The U.S. State Department has eased restrictions on passport rules for transgender people. Now, evidence of clinical treatment for gender transition, and not surgery, is the only requirement for a gender change on a passport, according to a notice from the White House:
The U.S. Department of State is pleased to use the occasion of Gay, Lesbian, Bisexual, Transgender Pride Month to announce its new policy guidelines regarding gender change in passports and Consular Reports of Birth Abroad.
Beginning June 10, when a passport applicant presents a certification from an attending medical physician that the applicant has undergone appropriate clinical treatment for gender transition, the passport will reflect the new gender. The guidelines include detailed information about what information the certification must include. It is also possible to obtain a limited-validity passport if the physician’s statement shows the applicant is in the process of gender transition. No additional medical records are required. Sexual reassignment surgery is no longer a prerequisite for passport issuance. A Consular Report of Birth Abroad can also be amended with the new gender.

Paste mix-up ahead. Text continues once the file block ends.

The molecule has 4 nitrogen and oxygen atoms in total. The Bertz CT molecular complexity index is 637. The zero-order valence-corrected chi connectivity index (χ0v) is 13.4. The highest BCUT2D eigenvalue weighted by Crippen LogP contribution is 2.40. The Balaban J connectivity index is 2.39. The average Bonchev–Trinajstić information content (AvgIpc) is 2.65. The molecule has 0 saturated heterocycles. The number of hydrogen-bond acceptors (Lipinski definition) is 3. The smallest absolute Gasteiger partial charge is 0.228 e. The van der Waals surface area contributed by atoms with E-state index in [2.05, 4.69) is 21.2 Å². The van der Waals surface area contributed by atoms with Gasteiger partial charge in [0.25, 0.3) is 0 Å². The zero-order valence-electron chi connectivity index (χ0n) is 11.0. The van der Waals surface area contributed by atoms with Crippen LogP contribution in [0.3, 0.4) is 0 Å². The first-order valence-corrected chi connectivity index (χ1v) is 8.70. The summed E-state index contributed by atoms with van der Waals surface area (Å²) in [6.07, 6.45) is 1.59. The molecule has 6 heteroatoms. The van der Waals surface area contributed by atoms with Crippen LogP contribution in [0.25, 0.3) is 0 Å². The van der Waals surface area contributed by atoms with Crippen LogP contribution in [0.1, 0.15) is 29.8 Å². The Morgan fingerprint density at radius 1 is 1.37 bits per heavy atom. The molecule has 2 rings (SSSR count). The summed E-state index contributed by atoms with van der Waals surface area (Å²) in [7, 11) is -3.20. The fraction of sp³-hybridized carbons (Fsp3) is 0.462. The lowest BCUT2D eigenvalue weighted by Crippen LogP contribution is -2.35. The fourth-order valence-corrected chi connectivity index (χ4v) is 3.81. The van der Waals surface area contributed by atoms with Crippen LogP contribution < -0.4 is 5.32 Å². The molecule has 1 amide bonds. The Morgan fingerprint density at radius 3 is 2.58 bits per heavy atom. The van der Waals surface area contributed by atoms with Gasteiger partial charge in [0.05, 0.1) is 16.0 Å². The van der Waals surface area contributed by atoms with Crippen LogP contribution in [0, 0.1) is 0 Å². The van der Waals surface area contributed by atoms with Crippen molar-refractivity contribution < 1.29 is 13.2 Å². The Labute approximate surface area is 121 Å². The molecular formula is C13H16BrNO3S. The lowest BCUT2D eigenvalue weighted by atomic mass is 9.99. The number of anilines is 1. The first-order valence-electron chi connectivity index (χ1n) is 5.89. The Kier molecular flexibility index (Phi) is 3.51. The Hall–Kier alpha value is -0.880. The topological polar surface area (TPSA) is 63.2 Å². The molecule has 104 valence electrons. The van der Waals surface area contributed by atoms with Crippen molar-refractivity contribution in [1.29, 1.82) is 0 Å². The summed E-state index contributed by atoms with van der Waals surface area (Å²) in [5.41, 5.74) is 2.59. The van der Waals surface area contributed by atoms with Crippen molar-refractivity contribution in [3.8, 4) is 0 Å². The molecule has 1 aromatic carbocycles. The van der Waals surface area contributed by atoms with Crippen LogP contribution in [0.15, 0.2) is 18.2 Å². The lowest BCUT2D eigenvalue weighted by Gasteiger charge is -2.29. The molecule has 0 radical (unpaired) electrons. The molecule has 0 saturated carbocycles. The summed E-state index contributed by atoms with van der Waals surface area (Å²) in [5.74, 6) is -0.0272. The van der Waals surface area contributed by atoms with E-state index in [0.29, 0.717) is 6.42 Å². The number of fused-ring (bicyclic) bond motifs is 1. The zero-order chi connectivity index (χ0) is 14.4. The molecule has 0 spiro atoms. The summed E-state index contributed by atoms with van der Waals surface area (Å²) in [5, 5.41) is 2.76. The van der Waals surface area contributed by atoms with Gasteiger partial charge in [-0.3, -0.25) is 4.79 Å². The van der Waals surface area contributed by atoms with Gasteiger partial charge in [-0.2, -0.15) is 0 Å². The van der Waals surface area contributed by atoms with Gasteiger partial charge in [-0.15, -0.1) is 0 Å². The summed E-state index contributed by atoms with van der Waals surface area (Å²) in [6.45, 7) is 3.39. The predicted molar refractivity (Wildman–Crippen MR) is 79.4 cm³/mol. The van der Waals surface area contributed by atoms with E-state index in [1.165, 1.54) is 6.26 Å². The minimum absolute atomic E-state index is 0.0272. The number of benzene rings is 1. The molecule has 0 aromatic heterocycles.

As with all passport applicants, passport issuing officers at embassies and consulates abroad and domestic passport agencies and centers will only ask appropriate questions to obtain information necessary to determine citizenship and identity.
The new policy and procedures are based on standards and recommendations of the World Professional Association for Transgender Health (WPATH), recognized by the American Medical Association as the authority in this field.